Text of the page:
A group of around 80 students gathered at Goldsmiths College for a pro-Palestinian rally on Wednesday, accusing the university’s senior management of “blatant hypocrisy” and demanding a formal statement denouncing Israel’s military response to the attack by Hamas on October 7.
Activists speaking at the protest compared the university’s October 2023 statement on the Palestinian-Israeli conflict with their February 2022 response to the war in Ukraine, in which they openly condemned the Russian invasion.
Socialist Appeal Activist, Joe Russell, addressed the rally saying: “We should apply as much pressure as we possibly can, to every institution, to make it absolutely clear that we do not give Israel the support to carry out this brutal retaliation. Goldsmiths have not made their position clear at all.”
Students at the rally organised by the Goldsmiths Marxist Society then delivered an open letter to the senior management offices, read out by first year music student Jahanara Naires.
“The hypocrisy of western imperialism is no shock to us. What is shocking, however, is Goldsmiths’ utter lack of stance. For a university which heralds itself as left-wing, advertises post-colonial and anti-imperial courses and being socially aware and engaged, to be so ambiguous in your stance and to not call for an end to Israeli imperialism, is a deep hypocrisy.”
She added: “How can this university stand for justice and not decry the injustices of the Israeli state? The question presented to you now, is where do you stand in the course of history?”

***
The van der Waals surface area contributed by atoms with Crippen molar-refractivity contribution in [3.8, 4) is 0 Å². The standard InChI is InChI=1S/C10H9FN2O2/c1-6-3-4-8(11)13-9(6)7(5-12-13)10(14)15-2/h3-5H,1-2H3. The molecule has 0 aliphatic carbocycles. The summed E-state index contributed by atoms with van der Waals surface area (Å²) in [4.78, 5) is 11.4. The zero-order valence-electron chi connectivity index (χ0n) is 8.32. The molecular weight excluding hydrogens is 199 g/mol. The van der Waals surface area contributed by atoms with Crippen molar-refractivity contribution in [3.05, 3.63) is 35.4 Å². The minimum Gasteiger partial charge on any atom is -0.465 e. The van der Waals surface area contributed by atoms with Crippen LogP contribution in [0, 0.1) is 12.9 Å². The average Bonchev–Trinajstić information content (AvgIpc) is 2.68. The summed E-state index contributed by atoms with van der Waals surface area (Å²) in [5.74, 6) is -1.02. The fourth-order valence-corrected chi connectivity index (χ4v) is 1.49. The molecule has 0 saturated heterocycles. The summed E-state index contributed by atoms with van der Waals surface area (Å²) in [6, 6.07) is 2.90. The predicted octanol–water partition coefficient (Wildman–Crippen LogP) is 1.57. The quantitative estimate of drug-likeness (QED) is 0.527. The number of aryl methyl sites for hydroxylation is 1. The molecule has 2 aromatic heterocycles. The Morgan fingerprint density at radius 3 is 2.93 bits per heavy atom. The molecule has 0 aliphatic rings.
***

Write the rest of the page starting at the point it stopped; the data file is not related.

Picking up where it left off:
“Treating both sides as equal is clear support for the status-quo.”
A representative from Goldsmiths management acknowledged receipt of the letter and pledged to discuss the issue at a meeting next week.
Earlier this week, Goldsmiths Senior Management Team (SMT) issued a statement on the crisis stating that: “We deplore the traumas experienced by innocent people in Israel and Gaza and we call for an immediate de-escalation of the violence.”
“Goldsmiths must be a place where difficult conversations can happen with the support of the college to make sure they meet the bottom line of being lawful with regards to human rights, equality, freedom of speech and education,” it stated.
It added: “Within this, we have to guard against situations where feelings run so high that they lead to Antisemitic or Islamophobic acts.”
Metropolitan Police have reported a 650 per cent rise in anti-semitic incidents in the past week compared to this time last year. Last week, two Jewish Orthodox schools were vandalised in Stamford Hill.
The student rally took place amidst mounting concerns around free speech at universities. Last week, the School of Oriental and African Studies (SOAS) suspended a number of students following a pro-Palestinian rally.
SOAS claimed the suspensions had nothing to do with the right to protest, but because “event and venue protocols were not followed”.